Editorial

Get off the bank

Jeffrey O. Brown, PhD, is the associate editor of Ministry and an associate ministerial secretary of the General Conference of Seventh-day Adventists, Silver Spring, Maryland, United States

We used to play a game at church socials called “In the River, on the Bank.” One side of a dividing line was the “river” and the other side was the “bank.” When the leader shouted, “In the river,” we would jump forward into the river. When the leader shouted, “On the bank,” we would jump backward to the bank.

What disturbed your flow was when the leader shouted, “On the bank,” then, “On the bank.” If you jumped when you should stay—or stayed when you should jump—you were disqualified. The key was to listen to the voice of the leader and be in the right spot at the right time.

Learning on the bank

Much has happened while we were on the bank. Millions have been affected by the deaths from an unknown disease, and millions have been impacted by the deaths of unarmed African Americans. Our leaders, civic and religious, have alternated between staying on the bank for personal health and jumping into the river for community healing. Should we be in the river or on the bank?

Sometimes it’s difficult to discern the voice of the Leader. The disciples stayed on the bank, obeying the voice of the Leader (Acts 1:4). David stayed on the bank, disobeying the voice of the Leader (2 Sam. 11:1). Neither the river nor the bank is intrinsically bad. The key is to do the right thing at the right time.

On the bank, there will be condemnation. The Adventist Development and Relief Agency stated, “George Floyd did not deserve to die. Ahmaud Arbery did not deserve to die. Breonna Taylor did not deserve to die. . . . The United States was founded on Christian beliefs but built on the backs of slaves. That paradox disgraces us to this day and shames all who do not speak out on behalf of equality and justice.”1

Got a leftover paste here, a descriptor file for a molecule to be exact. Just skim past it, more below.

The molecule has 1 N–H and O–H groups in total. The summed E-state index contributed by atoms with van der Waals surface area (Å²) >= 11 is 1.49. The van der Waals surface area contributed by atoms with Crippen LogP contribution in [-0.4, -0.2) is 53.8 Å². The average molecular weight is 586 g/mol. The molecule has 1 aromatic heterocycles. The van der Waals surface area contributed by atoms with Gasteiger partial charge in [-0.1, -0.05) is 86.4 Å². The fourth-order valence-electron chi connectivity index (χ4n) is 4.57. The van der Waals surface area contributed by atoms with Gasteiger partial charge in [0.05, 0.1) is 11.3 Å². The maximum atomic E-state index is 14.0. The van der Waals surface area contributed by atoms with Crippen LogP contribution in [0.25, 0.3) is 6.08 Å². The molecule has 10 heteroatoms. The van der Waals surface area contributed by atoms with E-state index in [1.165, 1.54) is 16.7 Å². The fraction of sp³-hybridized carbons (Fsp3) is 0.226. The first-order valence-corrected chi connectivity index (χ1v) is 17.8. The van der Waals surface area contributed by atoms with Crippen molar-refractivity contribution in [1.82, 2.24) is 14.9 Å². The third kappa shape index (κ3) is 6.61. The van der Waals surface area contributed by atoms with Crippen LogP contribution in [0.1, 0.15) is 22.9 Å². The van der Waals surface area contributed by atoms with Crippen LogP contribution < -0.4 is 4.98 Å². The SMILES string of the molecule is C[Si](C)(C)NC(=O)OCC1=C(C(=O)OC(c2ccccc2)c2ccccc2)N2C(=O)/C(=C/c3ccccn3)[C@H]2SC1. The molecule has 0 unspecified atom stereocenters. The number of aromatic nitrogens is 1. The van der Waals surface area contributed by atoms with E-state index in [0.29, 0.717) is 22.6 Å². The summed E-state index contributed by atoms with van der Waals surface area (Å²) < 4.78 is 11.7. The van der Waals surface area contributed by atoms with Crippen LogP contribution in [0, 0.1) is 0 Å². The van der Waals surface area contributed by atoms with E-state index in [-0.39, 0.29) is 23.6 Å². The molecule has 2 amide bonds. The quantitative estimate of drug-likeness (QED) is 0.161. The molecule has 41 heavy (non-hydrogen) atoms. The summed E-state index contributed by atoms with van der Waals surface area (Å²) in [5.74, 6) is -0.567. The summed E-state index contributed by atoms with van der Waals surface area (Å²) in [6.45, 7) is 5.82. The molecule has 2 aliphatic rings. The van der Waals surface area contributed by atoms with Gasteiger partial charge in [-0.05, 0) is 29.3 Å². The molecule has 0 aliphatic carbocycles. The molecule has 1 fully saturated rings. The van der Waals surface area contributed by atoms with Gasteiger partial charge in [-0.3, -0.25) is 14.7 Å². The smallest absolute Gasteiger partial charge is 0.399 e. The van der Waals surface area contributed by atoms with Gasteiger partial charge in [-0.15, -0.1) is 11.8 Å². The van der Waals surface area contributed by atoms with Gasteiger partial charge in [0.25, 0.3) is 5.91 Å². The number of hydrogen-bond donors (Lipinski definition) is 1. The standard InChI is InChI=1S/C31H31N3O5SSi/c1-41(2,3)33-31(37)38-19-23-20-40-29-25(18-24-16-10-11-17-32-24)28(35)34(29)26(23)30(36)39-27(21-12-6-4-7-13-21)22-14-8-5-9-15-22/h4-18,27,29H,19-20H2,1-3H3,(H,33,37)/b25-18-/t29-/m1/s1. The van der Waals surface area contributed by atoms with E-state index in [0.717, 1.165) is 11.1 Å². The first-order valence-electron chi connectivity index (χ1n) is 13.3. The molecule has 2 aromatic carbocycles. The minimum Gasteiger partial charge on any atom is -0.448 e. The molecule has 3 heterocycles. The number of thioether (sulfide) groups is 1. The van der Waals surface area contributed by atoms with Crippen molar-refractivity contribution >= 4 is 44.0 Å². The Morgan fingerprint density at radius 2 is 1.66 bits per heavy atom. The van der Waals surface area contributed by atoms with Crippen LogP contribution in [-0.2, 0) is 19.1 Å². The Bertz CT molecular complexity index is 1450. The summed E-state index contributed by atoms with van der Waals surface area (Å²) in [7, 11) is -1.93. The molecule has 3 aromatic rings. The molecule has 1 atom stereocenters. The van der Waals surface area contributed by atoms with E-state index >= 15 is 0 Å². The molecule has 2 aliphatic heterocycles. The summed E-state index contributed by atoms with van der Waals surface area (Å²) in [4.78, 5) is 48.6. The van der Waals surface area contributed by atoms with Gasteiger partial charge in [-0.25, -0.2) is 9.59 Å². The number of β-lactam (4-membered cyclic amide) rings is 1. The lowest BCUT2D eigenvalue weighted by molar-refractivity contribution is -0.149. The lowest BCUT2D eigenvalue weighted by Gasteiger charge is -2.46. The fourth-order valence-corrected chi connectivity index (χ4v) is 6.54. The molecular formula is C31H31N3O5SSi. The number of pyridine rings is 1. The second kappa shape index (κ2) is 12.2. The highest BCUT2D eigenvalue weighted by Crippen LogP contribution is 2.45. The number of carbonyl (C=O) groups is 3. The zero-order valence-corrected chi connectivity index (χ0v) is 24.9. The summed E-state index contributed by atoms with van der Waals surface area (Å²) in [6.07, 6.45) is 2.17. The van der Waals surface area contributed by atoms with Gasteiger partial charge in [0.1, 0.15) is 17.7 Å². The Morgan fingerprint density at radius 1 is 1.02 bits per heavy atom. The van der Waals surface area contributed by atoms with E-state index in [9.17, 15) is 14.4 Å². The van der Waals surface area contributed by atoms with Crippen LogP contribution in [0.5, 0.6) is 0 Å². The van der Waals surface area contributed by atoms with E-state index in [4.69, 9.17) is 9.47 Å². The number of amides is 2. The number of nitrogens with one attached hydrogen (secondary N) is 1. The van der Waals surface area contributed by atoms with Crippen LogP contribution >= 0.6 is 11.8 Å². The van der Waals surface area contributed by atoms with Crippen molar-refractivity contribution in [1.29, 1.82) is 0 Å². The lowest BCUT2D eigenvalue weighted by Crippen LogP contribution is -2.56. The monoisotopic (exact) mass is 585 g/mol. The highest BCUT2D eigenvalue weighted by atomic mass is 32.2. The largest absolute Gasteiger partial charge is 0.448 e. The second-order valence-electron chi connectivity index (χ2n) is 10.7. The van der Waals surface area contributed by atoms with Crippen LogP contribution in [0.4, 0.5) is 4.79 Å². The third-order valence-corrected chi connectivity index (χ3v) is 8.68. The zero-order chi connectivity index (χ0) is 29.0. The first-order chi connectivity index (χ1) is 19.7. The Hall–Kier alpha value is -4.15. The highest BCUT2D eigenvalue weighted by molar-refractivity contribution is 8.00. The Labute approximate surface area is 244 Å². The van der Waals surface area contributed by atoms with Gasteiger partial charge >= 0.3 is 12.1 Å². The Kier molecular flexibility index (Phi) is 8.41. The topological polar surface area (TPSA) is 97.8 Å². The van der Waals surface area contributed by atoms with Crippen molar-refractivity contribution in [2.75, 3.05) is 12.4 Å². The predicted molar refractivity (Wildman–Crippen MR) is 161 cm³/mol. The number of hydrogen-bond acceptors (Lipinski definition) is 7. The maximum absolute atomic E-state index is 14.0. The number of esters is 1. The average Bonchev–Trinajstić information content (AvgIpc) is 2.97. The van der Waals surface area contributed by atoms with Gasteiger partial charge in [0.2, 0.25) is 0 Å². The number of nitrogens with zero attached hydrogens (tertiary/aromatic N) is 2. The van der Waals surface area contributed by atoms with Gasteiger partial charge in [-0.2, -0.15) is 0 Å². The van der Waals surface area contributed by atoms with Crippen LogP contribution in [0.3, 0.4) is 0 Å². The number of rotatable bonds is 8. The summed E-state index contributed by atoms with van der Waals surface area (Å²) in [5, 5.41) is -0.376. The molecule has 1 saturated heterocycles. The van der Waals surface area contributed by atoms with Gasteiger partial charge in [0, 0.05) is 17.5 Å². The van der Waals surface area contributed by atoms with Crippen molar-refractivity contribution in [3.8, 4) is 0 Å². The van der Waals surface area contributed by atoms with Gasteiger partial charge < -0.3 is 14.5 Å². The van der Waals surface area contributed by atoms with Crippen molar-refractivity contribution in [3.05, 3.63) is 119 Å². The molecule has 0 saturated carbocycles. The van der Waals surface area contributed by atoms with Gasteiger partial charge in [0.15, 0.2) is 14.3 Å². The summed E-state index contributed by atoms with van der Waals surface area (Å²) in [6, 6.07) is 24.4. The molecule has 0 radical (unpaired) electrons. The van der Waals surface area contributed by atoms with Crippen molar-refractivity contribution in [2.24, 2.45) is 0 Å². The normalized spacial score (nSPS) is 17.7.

On the bank, there will be confrontation. The National Council on Family Relations acknowledge, “Now is a time to listen—to actively listen—and reflect. We must listen and learn from our Black, Brown, and other racial minoritized colleagues, students, and families we serve. And with listening and learning, we must strive to more deeply understand the complex issues of racism and inequality that systematically prevent racial minoritized families from enjoying the same freedoms and opportunities as other families.”2

Leaving for the river

When the Spirit comes—when learning has taken root—it’s time to get off the bank. Jesus said, “The Spirit of the LORD is upon Me, because He has anointed Me to preach the gospel to the poor; He has sent Me to heal the brokenhearted, to proclaim liberty to the captives and recovery of sight to the blind, to set at liberty those who are oppressed” (Luke 4:18, NKJV).

In the river, there will be compensation. Ellen White stated, “The American nation owes a debt of love to the colored race, and God has ordained that they should make restitution for the wrong they have done them in the past. Those who have taken no active part in enforcing slavery upon the colored people are not relieved from the responsibility of making special efforts to remove, as far as possible, the sure result of their enslavement.”3

AdventHealth declared, “We must be humble enough to learn how to best equip our organization, and change our behavior, in order to meet needs. This morning, we started . . . listening to some of our organization’s African American leaders. . . . It is no longer good enough to personally acknowledge that we are not racist. We must become anti-racist advocates. Let us loose the chains of injustice, together.”4 They acknowleged it was a beginning.

Paul testified, “I discipline my body and bring it into subjection, lest, when I have preached to others, I myself should become disqualified” (1 Cor. 9:27, NKJV). You can be disqualified by oppressive conduct in the river. You can also be disqualified by inactive conduct on the bank.

  1. “Denouncing Racial Inequality in the United States,” ADRA,accessed June 16, 2020, https://adra.org/denouncingracialinequality.
  2. “A Response to the Death of George Floyd and a Call to Action From the NCFR Board of Directors,” NCFR, June 4, 2020, https://www.ncfr.org/news/response-death-george-floyd-and-call-action-ncfr-board-directors/response-death-george-floyd-and-call-action-ncfr-board-directors.
  3. Ellen G. White, "Am I My Brother's Keeper?" Advent Review and Sabbath Herald, January 21, 1896.
  4. Terry Shaw, “Silence is NOT an Option,” Adventist Review, June 8, 2020, https://www.adventistreview.org/church-news/story14999-silence -is-not-an-option.
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